This month I visited the interesting Cradle of Life development near Badplaas.
I’m testing the limits of my “one and a half hour driving distance from White River” brief for suitable destinations or activities on this monthly BLOG but that is what makes White River such an amazing travel destination. There is a wide variety of travel destinations with wildly alternative climates and landscapes on offer within this hour and a half radius from White River.
There’s the Kruger National Park and plethora of private game reserves to the north-east. The ever impressive Blyde River Canyon in the far northern Drakensberg. The spectacular waterfalls of the Sabie/Graskop region. The Long Tom Pass to the north-west. Schoemanskloof and the Sudwala Caves to the west. Kaapschehoop and Badplaas to the south west and finally the Barberton Mountains and Swaziland to the south. Did I mention Mozambique?
The winding road from Nelspruit to Badplaas is scenic and dramatic. The road takes you first through the Barberton Nature Reserve Pass and then to the Nelshoogte pass, topping out at nearly 5000 feet above sea level. Soon afterwards you descend into the Komati River basin and just after passing the Vygeboom Dam you arrive at Cradle of Life.
The Cradle of Life development is just that, with the word Cradle signifying the early beginnings of life on earth. Records of Earth’s earliest life forms, including microfossils, stromatolites, bio mats and other organically derived material have been discovered in the adjacent Barberton Mountains which have been dated at some 3600 million years of age.
Life is very much part and parcel of the environment here, not only ancient, but modern too. The most impressive array of earthly animal species, exotic and indigenous, has been gathered together at the Cradle of Life. These include white lions, tigers, jaguars, pumas, leopards, cheetahs, Siberian wolves, hyenas and meerkats. There is also an absolute abundance of bird life including raptors for the birding enthusiast.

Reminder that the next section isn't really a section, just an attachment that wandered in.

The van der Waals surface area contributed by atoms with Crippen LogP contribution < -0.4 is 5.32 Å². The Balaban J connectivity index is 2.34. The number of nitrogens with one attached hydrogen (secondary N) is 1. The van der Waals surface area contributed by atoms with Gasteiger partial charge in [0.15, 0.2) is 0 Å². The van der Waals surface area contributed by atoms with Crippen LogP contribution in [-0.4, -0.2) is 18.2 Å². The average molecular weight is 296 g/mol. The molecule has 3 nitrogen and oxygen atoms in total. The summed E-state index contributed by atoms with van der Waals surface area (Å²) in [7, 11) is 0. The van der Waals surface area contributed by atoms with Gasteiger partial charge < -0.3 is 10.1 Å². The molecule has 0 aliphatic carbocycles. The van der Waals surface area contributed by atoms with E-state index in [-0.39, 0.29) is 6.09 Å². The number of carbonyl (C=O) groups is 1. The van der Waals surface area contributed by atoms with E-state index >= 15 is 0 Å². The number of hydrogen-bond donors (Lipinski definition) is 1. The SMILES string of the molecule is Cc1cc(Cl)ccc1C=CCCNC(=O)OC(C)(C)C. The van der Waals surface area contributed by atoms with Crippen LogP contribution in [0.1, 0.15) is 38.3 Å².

There are regular game drives through the park and to the big cats’ enclosures throughout the day. A personal highlight for me was to see the Bengal tigers, jaguar and pumas. These are all, like our leopards and lions, awe inspiring cats. The only downside is that they are not roaming free in their natural habitat.
There are neat and spacious thatch chalets at Cradle of Life. They all face towards the Komati Gorge Mountains to the north which makes for spectacular sunset views. Star gazing is also exceptional here as the Highveld’s power stations’ smoke pollution is blown south of Badplaas by prevailing north westerly winds.
Summer temperatures are comfortable to hot but night time temperatures in winter can get bitterly cold. This is a lovely outing to do as a day trip or one night sleep over. There aren’t always cubs at the restaurant but with my visit I was very fortunate to handle twin six week old tiger cubs Ciara and Cayla. What surprised me most was their coarse fur that felt like wool. Each of us got to spend ten minutes with the cubs which was a humbling experience. It’s amazing that such a fragile helpless little cub can become a 300 kilogram monster cat.
If diving is your thing you can’t miss out on the nearby Komati Springs dive site which used to be a mine prior to 1972. When mining became unfeasible, equipment was pulled out and they ceased pumping out water. The groundwater rose back naturally, thus providing a dive site and swimming hole of note. The site underwent a big rehabilitation in 2002, which removed all signs of mining and made it a pristine site.
Cradle of life is not cheap if you go as a family but it is wonderfully entertaining, informative and fun.
Current Special: Buffet and game drive for only R250/adult and R150/child.
Tel. no. 082 345 1924
Disclaimer: The author’s expenses were not paid for by Cradle of Life.